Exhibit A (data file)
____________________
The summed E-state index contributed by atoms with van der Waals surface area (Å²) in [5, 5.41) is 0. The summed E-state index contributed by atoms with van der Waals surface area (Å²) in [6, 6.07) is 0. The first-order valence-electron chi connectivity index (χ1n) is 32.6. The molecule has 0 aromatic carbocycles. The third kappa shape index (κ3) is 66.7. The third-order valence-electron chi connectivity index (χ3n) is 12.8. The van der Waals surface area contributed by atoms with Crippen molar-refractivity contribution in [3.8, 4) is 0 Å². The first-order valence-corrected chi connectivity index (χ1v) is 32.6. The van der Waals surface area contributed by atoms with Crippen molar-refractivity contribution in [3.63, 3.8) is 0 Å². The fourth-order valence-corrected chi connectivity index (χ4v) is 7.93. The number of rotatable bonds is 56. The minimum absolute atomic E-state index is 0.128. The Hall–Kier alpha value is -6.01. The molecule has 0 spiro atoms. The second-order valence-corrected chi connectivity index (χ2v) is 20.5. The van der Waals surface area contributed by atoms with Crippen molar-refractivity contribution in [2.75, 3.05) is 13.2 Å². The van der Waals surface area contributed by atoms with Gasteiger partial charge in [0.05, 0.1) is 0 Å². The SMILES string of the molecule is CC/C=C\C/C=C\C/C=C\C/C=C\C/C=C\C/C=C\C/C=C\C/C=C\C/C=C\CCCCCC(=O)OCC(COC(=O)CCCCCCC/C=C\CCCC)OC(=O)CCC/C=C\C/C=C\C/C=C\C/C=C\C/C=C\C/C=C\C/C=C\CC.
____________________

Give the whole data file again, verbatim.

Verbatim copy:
The summed E-state index contributed by atoms with van der Waals surface area (Å²) in [5, 5.41) is 0. The summed E-state index contributed by atoms with van der Waals surface area (Å²) in [6, 6.07) is 0. The first-order valence-electron chi connectivity index (χ1n) is 32.6. The molecule has 0 aromatic carbocycles. The third kappa shape index (κ3) is 66.7. The third-order valence-electron chi connectivity index (χ3n) is 12.8. The van der Waals surface area contributed by atoms with Crippen molar-refractivity contribution in [3.8, 4) is 0 Å². The first-order valence-corrected chi connectivity index (χ1v) is 32.6. The van der Waals surface area contributed by atoms with Crippen molar-refractivity contribution in [3.63, 3.8) is 0 Å². The fourth-order valence-corrected chi connectivity index (χ4v) is 7.93. The number of rotatable bonds is 56. The minimum absolute atomic E-state index is 0.128. The Hall–Kier alpha value is -6.01. The molecule has 0 spiro atoms. The second-order valence-corrected chi connectivity index (χ2v) is 20.5. The van der Waals surface area contributed by atoms with Crippen molar-refractivity contribution in [2.75, 3.05) is 13.2 Å². The van der Waals surface area contributed by atoms with Gasteiger partial charge in [0.05, 0.1) is 0 Å². The SMILES string of the molecule is CC/C=C\C/C=C\C/C=C\C/C=C\C/C=C\C/C=C\C/C=C\C/C=C\C/C=C\CCCCCC(=O)OCC(COC(=O)CCCCCCC/C=C\CCCC)OC(=O)CCC/C=C\C/C=C\C/C=C\C/C=C\C/C=C\C/C=C\C/C=C\CC.